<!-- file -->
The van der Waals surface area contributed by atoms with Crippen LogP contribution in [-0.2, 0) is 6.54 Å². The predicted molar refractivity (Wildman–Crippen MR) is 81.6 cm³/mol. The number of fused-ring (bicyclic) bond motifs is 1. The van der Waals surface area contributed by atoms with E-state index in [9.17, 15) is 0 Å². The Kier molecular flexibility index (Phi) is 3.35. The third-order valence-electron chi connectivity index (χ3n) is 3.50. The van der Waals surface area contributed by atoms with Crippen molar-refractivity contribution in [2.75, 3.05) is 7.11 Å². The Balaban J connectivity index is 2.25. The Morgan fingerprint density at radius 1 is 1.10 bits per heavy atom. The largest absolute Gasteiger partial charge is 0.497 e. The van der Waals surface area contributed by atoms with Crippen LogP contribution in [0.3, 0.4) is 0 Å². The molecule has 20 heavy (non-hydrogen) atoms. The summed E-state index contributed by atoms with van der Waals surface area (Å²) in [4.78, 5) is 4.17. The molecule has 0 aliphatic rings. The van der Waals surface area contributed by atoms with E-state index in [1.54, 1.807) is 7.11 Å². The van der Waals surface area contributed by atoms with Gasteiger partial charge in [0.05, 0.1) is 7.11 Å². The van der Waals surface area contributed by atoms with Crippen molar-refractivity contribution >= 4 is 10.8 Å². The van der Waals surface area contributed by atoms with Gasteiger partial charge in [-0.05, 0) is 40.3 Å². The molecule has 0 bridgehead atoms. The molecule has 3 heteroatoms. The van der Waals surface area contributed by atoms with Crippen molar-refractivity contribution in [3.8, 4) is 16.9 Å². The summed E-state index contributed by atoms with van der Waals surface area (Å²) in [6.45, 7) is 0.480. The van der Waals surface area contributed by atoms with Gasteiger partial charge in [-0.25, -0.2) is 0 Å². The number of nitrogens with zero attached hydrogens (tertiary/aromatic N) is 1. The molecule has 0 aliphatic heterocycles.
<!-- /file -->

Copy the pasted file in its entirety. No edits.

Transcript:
The van der Waals surface area contributed by atoms with Crippen LogP contribution in [-0.2, 0) is 6.54 Å². The predicted molar refractivity (Wildman–Crippen MR) is 81.6 cm³/mol. The number of fused-ring (bicyclic) bond motifs is 1. The van der Waals surface area contributed by atoms with E-state index in [9.17, 15) is 0 Å². The Kier molecular flexibility index (Phi) is 3.35. The third-order valence-electron chi connectivity index (χ3n) is 3.50. The van der Waals surface area contributed by atoms with Crippen molar-refractivity contribution in [2.75, 3.05) is 7.11 Å². The Balaban J connectivity index is 2.25. The Morgan fingerprint density at radius 1 is 1.10 bits per heavy atom. The largest absolute Gasteiger partial charge is 0.497 e. The van der Waals surface area contributed by atoms with Crippen LogP contribution in [0.3, 0.4) is 0 Å². The molecule has 20 heavy (non-hydrogen) atoms. The summed E-state index contributed by atoms with van der Waals surface area (Å²) in [4.78, 5) is 4.17. The molecule has 0 aliphatic rings. The van der Waals surface area contributed by atoms with E-state index in [1.54, 1.807) is 7.11 Å². The van der Waals surface area contributed by atoms with Gasteiger partial charge in [0.05, 0.1) is 7.11 Å². The van der Waals surface area contributed by atoms with Crippen molar-refractivity contribution >= 4 is 10.8 Å². The van der Waals surface area contributed by atoms with Gasteiger partial charge in [-0.05, 0) is 40.3 Å². The molecule has 0 bridgehead atoms. The molecule has 3 heteroatoms. The van der Waals surface area contributed by atoms with Crippen molar-refractivity contribution in [3.8, 4) is 16.9 Å². The summed E-state index contributed by atoms with van der Waals surface area (Å²) in [6.45, 7) is 0.480. The van der Waals surface area contributed by atoms with Gasteiger partial charge in [-0.25, -0.2) is 0 Å². The number of nitrogens with zero attached hydrogens (tertiary/aromatic N) is 1. The molecule has 0 aliphatic heterocycles.